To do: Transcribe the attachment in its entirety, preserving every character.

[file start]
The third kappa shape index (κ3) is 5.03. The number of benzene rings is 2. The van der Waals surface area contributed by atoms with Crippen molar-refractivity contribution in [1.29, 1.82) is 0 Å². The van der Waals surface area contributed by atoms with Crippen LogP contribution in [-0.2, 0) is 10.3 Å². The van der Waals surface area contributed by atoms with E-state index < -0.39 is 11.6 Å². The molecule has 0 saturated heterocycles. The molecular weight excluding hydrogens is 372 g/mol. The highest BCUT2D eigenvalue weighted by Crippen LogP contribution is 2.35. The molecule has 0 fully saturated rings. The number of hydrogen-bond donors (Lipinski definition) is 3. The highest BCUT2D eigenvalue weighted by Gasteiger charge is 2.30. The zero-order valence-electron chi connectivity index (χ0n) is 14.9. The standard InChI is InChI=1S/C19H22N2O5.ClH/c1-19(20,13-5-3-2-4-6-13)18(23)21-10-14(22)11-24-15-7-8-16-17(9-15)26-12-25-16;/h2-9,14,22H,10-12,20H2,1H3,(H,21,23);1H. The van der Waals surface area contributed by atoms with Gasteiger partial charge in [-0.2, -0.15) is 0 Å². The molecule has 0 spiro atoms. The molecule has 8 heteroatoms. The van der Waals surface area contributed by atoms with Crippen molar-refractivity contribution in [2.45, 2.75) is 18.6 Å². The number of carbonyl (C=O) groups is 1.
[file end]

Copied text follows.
The third kappa shape index (κ3) is 5.03. The number of benzene rings is 2. The van der Waals surface area contributed by atoms with Crippen molar-refractivity contribution in [1.29, 1.82) is 0 Å². The van der Waals surface area contributed by atoms with Crippen LogP contribution in [-0.2, 0) is 10.3 Å². The van der Waals surface area contributed by atoms with E-state index < -0.39 is 11.6 Å². The molecule has 0 saturated heterocycles. The molecular weight excluding hydrogens is 372 g/mol. The highest BCUT2D eigenvalue weighted by Crippen LogP contribution is 2.35. The molecule has 0 fully saturated rings. The number of hydrogen-bond donors (Lipinski definition) is 3. The highest BCUT2D eigenvalue weighted by Gasteiger charge is 2.30. The zero-order valence-electron chi connectivity index (χ0n) is 14.9. The standard InChI is InChI=1S/C19H22N2O5.ClH/c1-19(20,13-5-3-2-4-6-13)18(23)21-10-14(22)11-24-15-7-8-16-17(9-15)26-12-25-16;/h2-9,14,22H,10-12,20H2,1H3,(H,21,23);1H. The van der Waals surface area contributed by atoms with Gasteiger partial charge in [-0.2, -0.15) is 0 Å². The molecule has 0 spiro atoms. The molecule has 8 heteroatoms. The van der Waals surface area contributed by atoms with Crippen molar-refractivity contribution in [2.45, 2.75) is 18.6 Å². The number of carbonyl (C=O) groups is 1.